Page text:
Devaluation of ‘women’s work’ partly responsible for Canada’s wage gap
But the gap has narrowed considerably over time, according to study
By Emma Crawford Hampel
Women in Canada earned, on average, C$0.87 (US$0.64) for every Canadian dollar earned by men in 2015, Statistics Canada said in a new study compiled using data from its monthly Labour Force Survey reports, and while the gender wage gap has narrowed over time, it persists in part due to differences in how female-dominated careers fields are valued,
In the report, released on International Women’s Day, StatsCan said more than half of all employed women are working in fields that are thought of as “traditionally female,” such as teaching, nursing and other health services. These occupations are more dominated by women, and workers in those fields tend to be compensated at lower wage rates than male dominated fields that require the same levels of skill and education or training.
For example, nursing—a field in which there are more women than men—and natural and applied sciences—which has more men—both require a university education and similarly high skill levels. However, the average wage for nurses in 2015 was C$35.37 (US$26.20), while the average wage in natural and applied sciences was C$39.85 (US$29.53) – a difference of C$4.48 (US$3.32) per hour, meaning nurses earned about C$0.88 (US$0.65) for every dollar those working in applied science earned in this comparison.
“Given female-dominated occupations largely resemble work women have traditionally performed in the household, the fact that women in these occupations tend to have lower wages than men in male-dominated occupations at the same skill level speaks to the devaluation of women’s work in both the private and public spheres,” report author Melissa Moyser wrote.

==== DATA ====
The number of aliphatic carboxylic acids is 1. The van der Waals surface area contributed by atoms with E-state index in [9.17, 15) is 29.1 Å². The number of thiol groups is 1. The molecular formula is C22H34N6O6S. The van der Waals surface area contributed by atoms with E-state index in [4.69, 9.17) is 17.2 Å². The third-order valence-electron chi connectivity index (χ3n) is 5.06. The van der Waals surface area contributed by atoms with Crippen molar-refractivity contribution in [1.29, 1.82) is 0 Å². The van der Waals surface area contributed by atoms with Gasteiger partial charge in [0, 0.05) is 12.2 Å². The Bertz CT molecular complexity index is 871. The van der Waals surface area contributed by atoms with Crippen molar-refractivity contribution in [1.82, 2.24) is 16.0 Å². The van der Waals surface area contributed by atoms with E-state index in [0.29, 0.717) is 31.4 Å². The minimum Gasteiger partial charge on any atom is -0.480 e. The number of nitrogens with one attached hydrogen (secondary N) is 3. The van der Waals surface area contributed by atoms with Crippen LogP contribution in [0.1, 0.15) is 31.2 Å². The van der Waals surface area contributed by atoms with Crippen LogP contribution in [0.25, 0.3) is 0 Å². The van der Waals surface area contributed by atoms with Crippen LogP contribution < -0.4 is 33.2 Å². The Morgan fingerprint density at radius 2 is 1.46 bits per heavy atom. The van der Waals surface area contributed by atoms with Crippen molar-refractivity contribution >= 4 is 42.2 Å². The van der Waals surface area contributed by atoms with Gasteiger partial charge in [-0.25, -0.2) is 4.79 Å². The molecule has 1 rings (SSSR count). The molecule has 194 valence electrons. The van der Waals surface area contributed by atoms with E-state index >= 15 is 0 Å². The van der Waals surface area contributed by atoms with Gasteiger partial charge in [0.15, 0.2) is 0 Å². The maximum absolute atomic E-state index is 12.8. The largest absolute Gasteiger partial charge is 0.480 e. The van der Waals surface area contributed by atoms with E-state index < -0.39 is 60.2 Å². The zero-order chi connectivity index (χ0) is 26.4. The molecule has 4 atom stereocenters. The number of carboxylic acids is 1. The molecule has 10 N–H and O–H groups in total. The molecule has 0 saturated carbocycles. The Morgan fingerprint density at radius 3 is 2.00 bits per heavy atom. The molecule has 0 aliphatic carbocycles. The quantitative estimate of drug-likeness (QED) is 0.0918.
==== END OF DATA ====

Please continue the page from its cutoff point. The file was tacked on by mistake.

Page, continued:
Other explanations for a lack of gender wage parity are offered in the report. For example, the author cited a 2014 article in the American Economic Review, “A grand convergence: Its last chapter,” that argued women may be “less adept at negotiating their pay or less interested in competing.”
The good news is the gap has declined considerably over time. In 1981, women earned C$0.77 (US$0.57) on the dollar, and the ratio stayed in this range until 1994, when it jumped to C$0.82 (US$0.61).
“In 2015, women were C$0.10 (US$0.07)closer to every dollar earned by men than their counterparts in 1981,” the report said. “One of the factors that has contributed to the improvement of the gender wage ratio over time is the increase in women’s educational attainment.
“Gender-based pay inequality tends to diminish with increasing levels of education, and women have sustained a long-term trend toward higher education.”
For university graduates in general, women earned C$0.88 (US$0.65) per dollar earned by men. For those with education higher than a bachelor’s degree, this increased to C$0.90 (US$0.67), and for those with less than a high school diploma, this fell to C$0.74 (US$0.55).